When a woman tells the truth she is creating the possibility for more truth around her. -Andrienne Rich
The events of the past few weeks have on an excruciatingly visceral level shown us the raw power of telling and listening well to stories.
The survivor of a brutal attack told her story on national tv and thousands of women and men remembered their own stories of trauma. A powerful senator took the time to listen to a survivor and was moved to do the right thing.
The power of telling and listening to stories brings awareness, moves us and heals us – both the teller and listener. When we listen fully and receptively we show that we are part of a community of caring human beings, and we open our eyes to a fuller picture of the truth.
However, in our culture we often are more likely to have been taught to dominate, question, and persuade, than to listen. But if we listen properly, we can build a community where compassion and empathy eventually replace dominance.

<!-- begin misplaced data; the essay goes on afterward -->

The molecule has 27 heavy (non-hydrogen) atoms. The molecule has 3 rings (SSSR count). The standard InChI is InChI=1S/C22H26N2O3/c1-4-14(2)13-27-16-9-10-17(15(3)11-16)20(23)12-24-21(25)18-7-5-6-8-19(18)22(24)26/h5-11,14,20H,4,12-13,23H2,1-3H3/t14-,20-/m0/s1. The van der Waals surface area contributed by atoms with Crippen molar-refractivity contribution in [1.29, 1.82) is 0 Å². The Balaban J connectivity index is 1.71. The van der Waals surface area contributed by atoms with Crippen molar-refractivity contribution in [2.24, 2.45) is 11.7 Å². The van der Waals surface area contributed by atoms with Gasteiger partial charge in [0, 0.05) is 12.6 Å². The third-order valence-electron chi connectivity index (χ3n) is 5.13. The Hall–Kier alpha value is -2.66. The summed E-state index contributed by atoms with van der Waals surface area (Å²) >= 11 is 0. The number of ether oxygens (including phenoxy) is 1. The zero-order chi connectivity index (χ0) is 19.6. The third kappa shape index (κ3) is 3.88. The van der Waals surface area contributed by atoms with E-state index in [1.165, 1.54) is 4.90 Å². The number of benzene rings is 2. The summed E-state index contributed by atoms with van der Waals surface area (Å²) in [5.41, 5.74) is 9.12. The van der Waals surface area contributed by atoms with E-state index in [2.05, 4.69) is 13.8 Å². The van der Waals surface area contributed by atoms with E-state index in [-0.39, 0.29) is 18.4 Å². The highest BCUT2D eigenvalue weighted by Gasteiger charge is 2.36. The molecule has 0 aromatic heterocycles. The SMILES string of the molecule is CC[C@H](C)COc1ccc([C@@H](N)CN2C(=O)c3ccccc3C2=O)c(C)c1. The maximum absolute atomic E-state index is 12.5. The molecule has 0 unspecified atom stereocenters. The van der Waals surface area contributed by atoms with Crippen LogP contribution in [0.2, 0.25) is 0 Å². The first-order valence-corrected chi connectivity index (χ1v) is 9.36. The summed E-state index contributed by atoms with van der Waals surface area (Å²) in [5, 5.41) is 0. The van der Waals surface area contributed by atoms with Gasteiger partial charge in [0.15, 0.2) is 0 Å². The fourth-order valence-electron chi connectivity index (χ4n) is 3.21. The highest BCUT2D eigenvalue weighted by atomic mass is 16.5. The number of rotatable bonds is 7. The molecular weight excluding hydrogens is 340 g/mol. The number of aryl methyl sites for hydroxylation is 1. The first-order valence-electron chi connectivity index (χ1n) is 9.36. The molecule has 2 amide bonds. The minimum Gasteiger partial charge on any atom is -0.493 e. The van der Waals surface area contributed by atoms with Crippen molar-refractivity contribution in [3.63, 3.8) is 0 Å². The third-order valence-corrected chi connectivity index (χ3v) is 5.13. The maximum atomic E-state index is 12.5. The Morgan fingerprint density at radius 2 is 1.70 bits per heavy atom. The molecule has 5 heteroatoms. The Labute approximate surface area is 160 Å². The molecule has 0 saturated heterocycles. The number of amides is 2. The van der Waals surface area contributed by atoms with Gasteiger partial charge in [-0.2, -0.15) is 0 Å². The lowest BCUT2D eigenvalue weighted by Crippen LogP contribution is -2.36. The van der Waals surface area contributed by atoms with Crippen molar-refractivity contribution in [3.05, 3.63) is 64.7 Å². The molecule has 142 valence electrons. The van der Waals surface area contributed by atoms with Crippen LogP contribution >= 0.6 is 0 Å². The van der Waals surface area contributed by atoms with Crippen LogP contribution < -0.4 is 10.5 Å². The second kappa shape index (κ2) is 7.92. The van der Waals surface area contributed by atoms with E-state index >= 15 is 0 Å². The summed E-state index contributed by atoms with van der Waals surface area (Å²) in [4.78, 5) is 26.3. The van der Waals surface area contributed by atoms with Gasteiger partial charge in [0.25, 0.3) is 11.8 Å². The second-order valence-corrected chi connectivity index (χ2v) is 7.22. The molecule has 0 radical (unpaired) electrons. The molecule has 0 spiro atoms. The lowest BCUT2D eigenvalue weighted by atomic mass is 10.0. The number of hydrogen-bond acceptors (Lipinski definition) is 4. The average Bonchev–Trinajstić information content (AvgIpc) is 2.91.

- Be present: Make eye contact, lean in a bit, and breathe.
- Be receptive: Nod with encouragement, ask “Is there more you’d like to say?”
- Give of yourself: Go to where the storyteller takes you and listen well to the details.
- Allow yourself to be moved: Notice any emotion the story is bringing up for you and breathe into it. Being moved by another’s pain is what being human is about.
- Do not listen for a “point” to the story: There often isn’t one and you will miss out on important details when listening for something that may not be there.
- Do not listen to critique or question the story. Criticism will shut down the story-teller and is the opposite of being open and receptive.
- Notice what the story brings up for you. Do you also have a story to tell? Is your story fully formed or in fragments?
Sometimes our stories and feelings can be more than we can bear. If so, you may want to share your story with a professional. Here is the National Sexual Assault Hotline to call for support and encouragement 24 hours everyday: 1-800-656-4673